At a time when non-performing assets and bad loans have become subjects of national debate and media analysis, a new study Down the Rabbit Hole – What the Bankers Aren’t Telling You! finds that poorly planned and poorly assessed projects of the private sector together with lack of lending regulation by the Indian banking sector and Parliament are major contributors to the towering bad loans.
Lending regulations, RBI mechanisms, global mechanisms for accountable and transparent lending, socio-environmental norms for lending to projects and the implications of socio-environmental violations on project loans, reveal shocking data and analysis regarding lending practices adopted by Indian financial institutions. Through thorough investigation of social, environmental, legal and financial issues in six case study projects across India – the GMR Kamalanga Energy, Athena Demwe Lower Hydro Electric Power, Sasan UMPP, Lavasa Hill City, Lafarge Surma and Krishnapatnam UMPP, the study establishes beyond doubt the negative implications of socio-environmental violations by projects on the loans sanctioned by banks. On an average, 75% of the total project cost for most projects is secured by companies through loans and this disproportionately burdens financial institutions. In the project finance mode, loan and interests are repaid from the revenue generated by the project itself and therefore any sustained delay in a project is a risk on the loan. Projects embroiled in illegalities, violations and legal suits or facing resource crunch or opposed by affected communities due to adverse impacts, are facing slow or no progress. Out of the six projects discussed in the study, five are facing civil, writ or arbitration cases and public interest litigations before courts and other authorities. Five of the projects are also delayed, two of which have not even begun construction six years after initiation. Athena Demwe Lower HEP, Lavasa Hill City, Lafarge Surma and Krishnapatnam UMPP have openly reported deteriorating loan quality. The loan quality in the case of Sasan Power is unexplained but the two-time restructuring of the loan and the escalating project cost is indicative of a financial predicament. While facing cases before the Supreme Court for violation of major environmental legislations, both Lavasa Corporation and Lafarge Surma reflected losses. The Athena Demwe Lower HEP had secured all loans by the last quarter of 2010 but is yet to begin construction. The Demwe Lower HEP reveals serious lapses in risk assessment by public sector banks, which sanctioned and transferred large loans to a project which did not even have the most basic clearances from the Government. When the Rural Electrification Corporation sanctioned loans in January 2010, the project had neither environmental nor forest clearance. The case of Athena Demwe narrates a reversal of logic. Instead of sanctioning loans subsequent to following due diligence and the sanction of clearances by relevant Ministries, clearances are being requested to save the deteriorating quality of loans granted in injudicious haste. In the cases of Sasan Power, Lavasa Hill City, Athena Demwe Lower and Lafarge Surma, deteriorating quality of loans sanctioned by financial institutions were used as an argument to push for clearances. It is not in the interest or mandate of the Ministry of Environment and Forests (MoEF) to clear a project merely because a consortium of banks sanctioned hundreds of crores to a project without due assessment! The study reports that Indian banks are not only lending to projects which are violating fundamental rights of people and crucial laws of the country, but are continuing to support such projects after the violations and adverse impacts are exposed. When Lafarge Surma was taken to Court by the Indian Government for violating one of the most crucial national environmental legislations and the company defaulted on repayment of loan to international financial institutions due to a stop-work order from the Supreme Court of India, Indian banks unconditionally bailed out the project with short term loans. In the case of Lavasa Hill City, after the innumerous violations came to light, banks approved another Rs. 600 Cr for work on the second phase of the project. Bad loans (Non-Performing Assets or NPA) in Indian banks almost tripled within four years between March 2009 and March 2013; rising from Rs. 68,220 Cr to Rs. 1,94,000 Cr. While it is no more a secret that bad loans are hitting the roof, Down the Rabbit Hole explains this steep rise of bad loans through a set of indicators. Banks, especially the Public Sector Banks (PSB), are showing an unexplained bias towards private corporations. For instance, in the five years between 2006 and 2011, Life Insurance Corporation (LIC) scaled up loans to private sector companies from 3 to 100%. In the eight years between 2004 and 2011, loans sanctioned by State Bank of India (SBI) to private sector companies increased fivefold from Rs. 58,467 Cr to Rs. 2,96,362 Cr and the non-performing assets on these loans nearly doubled from Rs. 5620 Cr in 2004 to Rs. 9217 Cr in 2011. On the other hand, the bank’s non-performing assets on its loans to public sector undertakings (PSUs) reduced drastically from Rs. 109 Cr to Rs. 6 Cr. SBI’s total NPA in private sector companies for the eight years ending in 2011 is Rs. 41,103 Cr. Banks are allowing corporate loans to be restructured at an insane pace. Data shows that in the three years between March 2009 and March 2012, restructured loans in Indian banks grew by nearly 300%; from Rs. 75,304 Cr to Rs. 2,18,068 Cr. Banks are citing lower NPAs (referred to as ‘ever-greening’ of loans) to exclude corporations from being in the defaulters list. It is precisely this masking of bad loans that has caused the NPAs in Union Bank of India to skyrocket by 188% within the 8 months between March and December 2013. Another matter of great distress is that the share of bad loans and restructured loans is higher for public sector banks as compared to their private sector competitors. Out of the total bad loans of Rs. 1,94,000 Cr in Indian banks in March 2013, the share of bad loans in public sector banks is Rs. 1,64,461 Cr or 85 per cent! The other important aspect that the study highlights is the manner in which all and any information on loans to corporates is being aggressively guarded by banks. Ten out of the eleven PSBs, with whom the researchers of the study filed applications under the Right to Information Act 2005, denied access to basic information. Information on banks’ lending to specific projects was entirely denied. This hostility by financing institutions in providing information on loans, date of sanctioning, the terms, interest rates, repayment periods, etc is most evident while attempting to understand the financial records of individual projects. In the case of the Rs. 13,144.91 Cr Athena Demwe Lower HEP, there is almost no information publicly available on where the money is coming from. Interestingly enough, different banks provided information to different questions and quoted different sections to deny information, implying the arbitrary usage of the RTI Act to refuse information. The withholding of all information on loans to corporate projects by banks under the pretext of commercial secrecy has resulted in unaccountable and non-transparent lending practices, predisposing institutions to malpractice and corruption. While LIC refused to provide information on its NPAs, Canara Bank, Central Bank of India and Punjab National Bank claimed not to have separate figures for NPAs on loans to companies. While Punjab National Bank denied providing the amount of loans sanctioned annually to companies, Bank of Baroda, Canara Bank, Bank of India, Union Bank and Indian Bank claimed to not have ‘centrally’ available information on the volumes of loans provided to companies. If it is indeed true that some banks do not maintain data of the volume and number of loans provided to public sector and private sector companies, then it is shocking that banks are operating and continuing to provide large project finance loans to companies in the absence of a consolidated understanding of their exposure on such loans. For instance, Bank of Baroda did not provide information on total loans advanced to companies ‘as the same needs to be compiled from all branches of the bank’. Bank of Baroda also does not have figures of non-performing assets for different sectors and industries. This goes to show that there is no mechanism within banks for standardised and scientific classification of loans and non-performing assets. The minimum information received in response to RTI queries did however expose the extremely weak regulation of financial institutions with regard to financing of corporate projects. While banks have internal loan policies or Credit Risk Management policies, they do not have a policy to specifically deal with Project Finance and none to assess social and environmental issues and risks in projects. The project finance mode, where project proponents create a legally independent subsidiary company, referred to as a Special Purpose Vehicle (SPV) with the narrow purpose of executing a single project, further allows for optimum risk allocation in favour of the company and protects the assets of the parent company in case of default of loan or bankruptcy. It has become clear in this study that corporations are making use of the huge gaps in the Indian regulatory system to push through projects with adverse impacts and huge financial risks. Even in instances where the project proponents and parent companies are taken to task for destructive impact of projects, no responsibility is placed on the lenders whose money made the project possible. This weak link in regulating finance has lead to a Catch-22 situation. As long as financiers ensure unbridled flow of funds, project proponents feel no need or pressure to address environmental and social issues. And banks continue to finance projects regardless of the potential harm it can cause because they do not have any guidelines to direct them otherwise. If banks continue to provide loans in the absence of a robust mechanism to assess social, environmental and financial risks, the saga of bad loans will turn further disastrous to the Indian economy at large. The study makes strong recommendations for stringent regulation of lending through a national legislation to ensure accountability, transparency and social and environmental sustainability in lending. Safeguards and due diligence mechanisms to identify, assess, regulate and monitor environmental and social impacts of projects will ensure accurate assessment of issues in a project prior to lending. The study also calls for prohibition of ‘ever greening’ loans, universal disclosure policy for financial institutions and mechanisms to hold parent company responsible for default of loan.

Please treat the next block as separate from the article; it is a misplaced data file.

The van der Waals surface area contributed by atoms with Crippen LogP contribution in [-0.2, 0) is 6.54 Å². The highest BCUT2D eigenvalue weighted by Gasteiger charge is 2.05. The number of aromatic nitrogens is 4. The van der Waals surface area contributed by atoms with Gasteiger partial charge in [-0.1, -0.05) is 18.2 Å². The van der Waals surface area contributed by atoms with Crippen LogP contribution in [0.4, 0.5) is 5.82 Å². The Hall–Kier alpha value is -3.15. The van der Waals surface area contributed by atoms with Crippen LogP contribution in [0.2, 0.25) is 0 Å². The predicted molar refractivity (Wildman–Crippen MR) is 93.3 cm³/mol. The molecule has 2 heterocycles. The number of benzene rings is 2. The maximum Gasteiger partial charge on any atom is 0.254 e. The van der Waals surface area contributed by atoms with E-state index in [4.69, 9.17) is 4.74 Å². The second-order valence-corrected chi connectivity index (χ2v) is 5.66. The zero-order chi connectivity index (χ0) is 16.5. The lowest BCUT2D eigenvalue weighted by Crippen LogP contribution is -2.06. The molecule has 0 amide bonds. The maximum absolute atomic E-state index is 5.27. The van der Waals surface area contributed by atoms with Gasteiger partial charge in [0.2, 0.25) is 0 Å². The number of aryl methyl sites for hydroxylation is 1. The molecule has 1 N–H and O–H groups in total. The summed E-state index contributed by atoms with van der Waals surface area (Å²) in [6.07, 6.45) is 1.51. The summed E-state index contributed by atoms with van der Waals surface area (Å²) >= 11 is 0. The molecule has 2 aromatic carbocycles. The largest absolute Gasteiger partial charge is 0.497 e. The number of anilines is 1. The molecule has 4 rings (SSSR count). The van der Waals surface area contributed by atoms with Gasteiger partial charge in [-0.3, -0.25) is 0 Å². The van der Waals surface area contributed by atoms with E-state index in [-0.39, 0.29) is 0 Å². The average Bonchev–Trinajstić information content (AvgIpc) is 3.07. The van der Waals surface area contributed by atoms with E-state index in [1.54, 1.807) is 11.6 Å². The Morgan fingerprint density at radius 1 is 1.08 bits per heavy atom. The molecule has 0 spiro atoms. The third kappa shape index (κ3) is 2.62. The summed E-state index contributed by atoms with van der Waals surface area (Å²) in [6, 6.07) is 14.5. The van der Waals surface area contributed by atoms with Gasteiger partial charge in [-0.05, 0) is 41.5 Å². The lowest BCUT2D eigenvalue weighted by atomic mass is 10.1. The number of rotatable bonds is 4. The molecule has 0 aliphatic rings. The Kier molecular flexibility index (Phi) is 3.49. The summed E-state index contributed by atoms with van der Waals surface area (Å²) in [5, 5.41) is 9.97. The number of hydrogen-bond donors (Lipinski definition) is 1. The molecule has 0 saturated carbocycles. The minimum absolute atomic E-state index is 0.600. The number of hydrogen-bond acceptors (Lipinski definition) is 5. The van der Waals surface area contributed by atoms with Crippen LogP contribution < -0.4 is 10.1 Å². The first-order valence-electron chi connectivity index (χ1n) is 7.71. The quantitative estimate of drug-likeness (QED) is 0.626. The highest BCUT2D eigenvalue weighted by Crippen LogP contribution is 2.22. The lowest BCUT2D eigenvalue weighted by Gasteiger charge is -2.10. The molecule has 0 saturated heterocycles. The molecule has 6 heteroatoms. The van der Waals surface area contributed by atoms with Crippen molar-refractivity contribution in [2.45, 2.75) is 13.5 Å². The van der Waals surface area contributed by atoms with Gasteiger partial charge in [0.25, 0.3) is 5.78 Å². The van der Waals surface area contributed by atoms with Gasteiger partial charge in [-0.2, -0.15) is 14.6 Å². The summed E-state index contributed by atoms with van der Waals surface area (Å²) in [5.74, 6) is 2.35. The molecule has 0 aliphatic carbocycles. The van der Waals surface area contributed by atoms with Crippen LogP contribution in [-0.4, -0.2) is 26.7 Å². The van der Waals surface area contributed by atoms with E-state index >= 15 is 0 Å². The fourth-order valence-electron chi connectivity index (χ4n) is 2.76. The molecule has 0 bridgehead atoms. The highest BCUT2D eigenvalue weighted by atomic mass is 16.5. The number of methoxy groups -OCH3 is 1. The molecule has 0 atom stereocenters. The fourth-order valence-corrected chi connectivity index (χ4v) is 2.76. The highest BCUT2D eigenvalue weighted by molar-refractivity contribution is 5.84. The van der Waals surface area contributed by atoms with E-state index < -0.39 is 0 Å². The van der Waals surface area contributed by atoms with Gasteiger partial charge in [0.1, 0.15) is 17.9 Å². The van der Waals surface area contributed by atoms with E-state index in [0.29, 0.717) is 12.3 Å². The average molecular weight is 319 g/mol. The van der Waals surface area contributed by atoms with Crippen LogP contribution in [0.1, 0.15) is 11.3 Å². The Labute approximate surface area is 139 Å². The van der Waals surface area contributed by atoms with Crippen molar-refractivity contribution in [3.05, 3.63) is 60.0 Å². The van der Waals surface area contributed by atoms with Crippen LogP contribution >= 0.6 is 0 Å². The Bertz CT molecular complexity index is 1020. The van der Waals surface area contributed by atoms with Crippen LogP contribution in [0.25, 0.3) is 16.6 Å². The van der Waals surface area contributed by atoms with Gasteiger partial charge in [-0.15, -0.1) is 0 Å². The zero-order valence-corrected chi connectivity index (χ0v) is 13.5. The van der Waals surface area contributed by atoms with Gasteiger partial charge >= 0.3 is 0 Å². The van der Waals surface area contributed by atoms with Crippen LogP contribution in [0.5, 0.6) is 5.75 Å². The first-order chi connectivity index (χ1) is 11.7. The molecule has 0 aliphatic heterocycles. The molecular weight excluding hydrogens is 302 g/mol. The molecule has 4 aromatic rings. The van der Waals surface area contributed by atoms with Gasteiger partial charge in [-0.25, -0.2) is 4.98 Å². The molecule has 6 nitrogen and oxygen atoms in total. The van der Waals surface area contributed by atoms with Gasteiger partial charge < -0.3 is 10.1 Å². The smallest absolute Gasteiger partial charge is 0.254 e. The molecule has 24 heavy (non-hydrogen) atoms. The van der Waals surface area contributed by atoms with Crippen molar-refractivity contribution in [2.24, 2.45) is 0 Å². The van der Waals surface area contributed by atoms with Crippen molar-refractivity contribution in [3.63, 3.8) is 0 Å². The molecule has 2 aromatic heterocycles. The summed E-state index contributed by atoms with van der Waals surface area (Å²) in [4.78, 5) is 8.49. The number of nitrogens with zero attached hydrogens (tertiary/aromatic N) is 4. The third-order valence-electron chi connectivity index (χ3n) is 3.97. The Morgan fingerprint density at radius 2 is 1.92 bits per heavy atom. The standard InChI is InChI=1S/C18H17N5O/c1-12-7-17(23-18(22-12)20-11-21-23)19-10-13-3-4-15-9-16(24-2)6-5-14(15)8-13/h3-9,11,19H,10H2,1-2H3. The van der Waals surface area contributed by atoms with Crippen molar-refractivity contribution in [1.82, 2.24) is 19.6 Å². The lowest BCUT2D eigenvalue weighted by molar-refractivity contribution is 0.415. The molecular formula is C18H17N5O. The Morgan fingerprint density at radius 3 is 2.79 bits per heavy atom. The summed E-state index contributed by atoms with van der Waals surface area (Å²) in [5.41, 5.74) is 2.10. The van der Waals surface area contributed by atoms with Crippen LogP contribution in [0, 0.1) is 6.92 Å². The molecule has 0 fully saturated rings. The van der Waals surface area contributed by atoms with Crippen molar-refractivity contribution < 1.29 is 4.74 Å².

The Research Collective of the Programme for Social Action